9:18pm: The proposal made by Masterson to the Indians is believed to fall in the range of $40MM to $60MM over three to four years, reports Paul Hoynes of the Plain Dealer. Masterson is waiting to hear back from the Indians at present. The parties will plan to cut off negotiations on March 31st, but are willing to push into the season if talks are fruitful.
Needless to say, a deal in that range would represent a significant savings over the Bailey extension. Masterson is one year older than Bailey, but arguably has the better track record with four full campaigns under his belt.
6:21pm: Though he is looking ahead to a promising free agent market, Indians starter Justin Masterson is willing to consider a lesser deal (at least in terms of years) to stay in Cleveland, reports Jon Heyman of CBSSports.com. He could be willing to stay at the negotiating table even if the team would only guarantee three years, suggests Heyman.
Notably, Cleveland is reportedly interested in an extension of only three or four years. According to Heyman, the club has indicated to Masterson that it is not going to come near the six-year, $105MM guarantee given Homer Bailey by the Reds. (Of course, that deal includes Bailey's last arbitration year, making it really more of a five-year, $95MM extension.)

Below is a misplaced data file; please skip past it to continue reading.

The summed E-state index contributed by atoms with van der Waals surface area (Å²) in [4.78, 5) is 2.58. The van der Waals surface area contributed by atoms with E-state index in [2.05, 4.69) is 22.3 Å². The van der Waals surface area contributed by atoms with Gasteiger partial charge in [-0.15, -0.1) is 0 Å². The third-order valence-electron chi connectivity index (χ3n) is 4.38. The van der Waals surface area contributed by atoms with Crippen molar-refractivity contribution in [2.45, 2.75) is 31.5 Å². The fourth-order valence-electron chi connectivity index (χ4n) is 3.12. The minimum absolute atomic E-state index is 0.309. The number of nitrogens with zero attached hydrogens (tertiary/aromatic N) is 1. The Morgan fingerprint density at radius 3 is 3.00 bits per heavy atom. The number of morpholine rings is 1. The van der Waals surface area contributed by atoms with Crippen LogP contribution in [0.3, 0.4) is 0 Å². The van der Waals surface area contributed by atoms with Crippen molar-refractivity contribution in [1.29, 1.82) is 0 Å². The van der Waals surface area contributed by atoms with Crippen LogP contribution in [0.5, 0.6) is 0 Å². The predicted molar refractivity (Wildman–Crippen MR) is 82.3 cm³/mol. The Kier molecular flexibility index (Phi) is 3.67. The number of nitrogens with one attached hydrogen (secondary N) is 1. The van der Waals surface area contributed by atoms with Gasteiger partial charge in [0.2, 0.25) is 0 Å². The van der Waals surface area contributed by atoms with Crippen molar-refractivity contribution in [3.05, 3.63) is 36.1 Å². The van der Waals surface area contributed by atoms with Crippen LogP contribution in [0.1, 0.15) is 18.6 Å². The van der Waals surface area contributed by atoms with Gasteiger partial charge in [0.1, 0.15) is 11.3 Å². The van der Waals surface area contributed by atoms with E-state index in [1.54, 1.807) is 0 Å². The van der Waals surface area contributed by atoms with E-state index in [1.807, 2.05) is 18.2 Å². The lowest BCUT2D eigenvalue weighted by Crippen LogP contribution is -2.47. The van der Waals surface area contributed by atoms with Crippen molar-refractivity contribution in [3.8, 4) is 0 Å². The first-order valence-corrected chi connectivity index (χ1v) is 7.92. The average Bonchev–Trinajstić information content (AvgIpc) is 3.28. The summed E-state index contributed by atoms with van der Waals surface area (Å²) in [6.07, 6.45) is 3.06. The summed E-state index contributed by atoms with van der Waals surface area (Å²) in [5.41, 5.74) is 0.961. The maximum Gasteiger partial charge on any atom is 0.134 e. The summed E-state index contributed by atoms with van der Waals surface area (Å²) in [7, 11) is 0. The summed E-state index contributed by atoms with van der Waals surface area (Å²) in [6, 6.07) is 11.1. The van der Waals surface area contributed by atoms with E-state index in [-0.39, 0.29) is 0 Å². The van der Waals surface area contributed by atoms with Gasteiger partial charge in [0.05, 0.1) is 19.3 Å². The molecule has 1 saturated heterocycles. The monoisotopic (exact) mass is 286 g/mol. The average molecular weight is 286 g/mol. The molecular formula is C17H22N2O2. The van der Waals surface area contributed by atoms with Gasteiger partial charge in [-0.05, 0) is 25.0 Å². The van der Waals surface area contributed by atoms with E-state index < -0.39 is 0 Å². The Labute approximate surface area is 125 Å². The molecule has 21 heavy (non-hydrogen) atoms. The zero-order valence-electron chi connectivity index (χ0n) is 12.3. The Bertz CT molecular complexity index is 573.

Agent Randy Rowley recently provided the Indians with a figure that he and his client would be comfortable with. Though the number is not known, the team reportedly feels somewhat optimistic about the possibility of reaching agreement. Indeed, Rowley told Heyman that his side is "trying to be sensitive to something that makes sense," though they "can't be … a sellout." The soon-to-be-29-year-old Masterson has strong reasons for preferring to play in Cleveland, says his agent, and is comfortable with the idea of having a chance at free agency in his early thirties. Nevertheless, Rowley cautions, "the burden's on them" (i.e., the Indians) with free agency only "nine months away."
Also of note is the fact that, according to Heyman, the Indians have made clear to Masterson that his market value will likely take some hit due to the impact of a prospective qualifying offer. Rowley said he did not fear that possibility. "If you're one or two at your position among free agents, or even three," he said, "it won't have that much impact. I would wager a bet every team will need pitching." Of course, even if the potential value of a lost draft pick does not represent a huge portion of Masterson's expected open-market value at present, he carries the risk that its relative importance (and relative deterrent effect) will increase if he suffers injury or performance decline.